With new water restrictions in place, Californians can be fined up to $500 a day for offenses such as overwatering the lawn.

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California’s in hot water – and you might be, too. (Metaphorically speaking, of course. The middle of a drought is no time for a bath.)

Violators of the state’s new mandatory water restrictions, which started this week, face fines of up to $500. Why the steep penalty? Because, in case you’ve been living under a well-hydrated rock, California is in a state of emergency due to its driest three-year stretch since 1895 – and boy, this drought’s got reach.

But let’s talk about you.

How will these new rules affect you, the average California dreamer? If you have access to a garden hose, you may want to pay extra attention because these new regulations aim to curb how much water people are using outdoors.

Individual violators can be fined up to $500 a day for:

1. Hosing down outdoor surfaces.

2. Overwatering lawns – if there’s runoff water, you’re overwatering.

3. Washing cars with a running hose.

4. Running what state bureaucrats call a “water feature.” You’d probably call it a fountain.

So who’s going to bust you? The State Water Resources Control Board leaves that part vague.

For some districts, it could mean local police identifying offenders. For others, it could be officials from the local water agency.

In the San Francisco Bay Area, water agencies are enlisting more conservation employees, or “water cops,” to respond to complaints or provide free consultations on how to cut your consumption.

Just last week, Santa Clara County’s water board voted unanimously to spend $500,000 to hire 10 workers to help in water-saving efforts. These new hires “will not issue tickets or collect fines for the time being,” according to the San Jose Mercury News. The county’s goal is to educate. But some districts will be more aggressive.

Besides, it’s those complaints you’ve got to watch out for.

Some water agencies are making it easy for neighbors to report water wasters online: the Sacramento County Water Agency, Marin Municipal Water District and Sonoma County Water Agency and the Alameda County Water District, to name a few.

There’s even an app for that.

Check out the Association of California Water Agencies’ site to see what other mandatory restrictions, if any, are in effect in your district.

This latest liquid crackdown is in place for about nine months, or 270 days (unless extended). The State Water Resources Control Board approved these emergency prohibitions after it decided that “much more can and should be done statewide to extend diminishing water supplies.”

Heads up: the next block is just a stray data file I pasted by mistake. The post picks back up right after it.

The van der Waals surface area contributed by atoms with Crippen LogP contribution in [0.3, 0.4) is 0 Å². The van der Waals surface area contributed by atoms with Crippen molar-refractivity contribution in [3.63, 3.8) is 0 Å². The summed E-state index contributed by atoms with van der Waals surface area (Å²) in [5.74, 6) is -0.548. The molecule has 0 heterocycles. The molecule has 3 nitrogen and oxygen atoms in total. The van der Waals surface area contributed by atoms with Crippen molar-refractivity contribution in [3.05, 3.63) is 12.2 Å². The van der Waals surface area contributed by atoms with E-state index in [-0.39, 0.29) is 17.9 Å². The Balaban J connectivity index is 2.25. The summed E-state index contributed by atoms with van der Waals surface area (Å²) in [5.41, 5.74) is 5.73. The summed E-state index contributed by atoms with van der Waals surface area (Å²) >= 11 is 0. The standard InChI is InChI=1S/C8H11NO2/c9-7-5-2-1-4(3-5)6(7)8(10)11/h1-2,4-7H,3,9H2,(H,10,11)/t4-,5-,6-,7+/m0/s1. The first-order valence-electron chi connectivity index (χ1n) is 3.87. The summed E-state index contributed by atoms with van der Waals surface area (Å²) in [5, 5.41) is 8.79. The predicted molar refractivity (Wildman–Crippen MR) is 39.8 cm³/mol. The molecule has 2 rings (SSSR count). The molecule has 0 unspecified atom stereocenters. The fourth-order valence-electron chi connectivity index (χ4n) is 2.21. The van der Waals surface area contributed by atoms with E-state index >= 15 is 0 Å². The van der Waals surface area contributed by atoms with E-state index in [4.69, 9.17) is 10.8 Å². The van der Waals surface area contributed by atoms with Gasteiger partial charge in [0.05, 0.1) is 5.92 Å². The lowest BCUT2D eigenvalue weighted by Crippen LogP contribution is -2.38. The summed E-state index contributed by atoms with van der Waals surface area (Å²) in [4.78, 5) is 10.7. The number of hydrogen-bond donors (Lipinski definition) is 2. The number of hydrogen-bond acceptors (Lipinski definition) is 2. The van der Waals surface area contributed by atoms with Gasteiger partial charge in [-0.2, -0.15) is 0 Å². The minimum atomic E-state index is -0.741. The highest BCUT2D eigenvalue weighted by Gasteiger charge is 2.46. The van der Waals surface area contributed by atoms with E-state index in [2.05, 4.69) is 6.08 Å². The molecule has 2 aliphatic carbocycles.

It’s got a point.

At the beginning of the year, Gov. Jerry Brown urged Californians to cut their water use by 20 percent. Not only did residents not comply, but water consumption increased by 1 percent.

And if the state were meeting its conservation goals, it couldn't tell you.

Questions or comments? Reach out to Chan at jchan@cironline.org or on Twitter: @juliachanb.

 

 

Julia B. Chan worked at The Center for Investigative Reporting until June, 2017. Julia B. Chan is a producer and the digital editor for Reveal's national public radio program. She’s the voice of Reveal online and manages the production and curation of digital story assets that are sent to more than 200 stations across the country. Previously, Chan helped The Center for Investigative Reporting launch YouTube’s first investigative news channel, The I Files, and led engagement strategies – online and off – for multimedia projects. She oversaw communications, worked to better connect CIR’s work with a bigger audience and developed creative content and collaborations to garner conversation and impact.

Before joining CIR, Chan worked as a Web editor and reporter at the San Francisco Examiner. She managed the newspaper’s digital strategy and orchestrated its first foray into social media and online engagement. A rare San Francisco native, she studied broadcasting at San Francisco State University, focusing on audio production and recording. Chan is based in Reveal's Emeryville, California, office.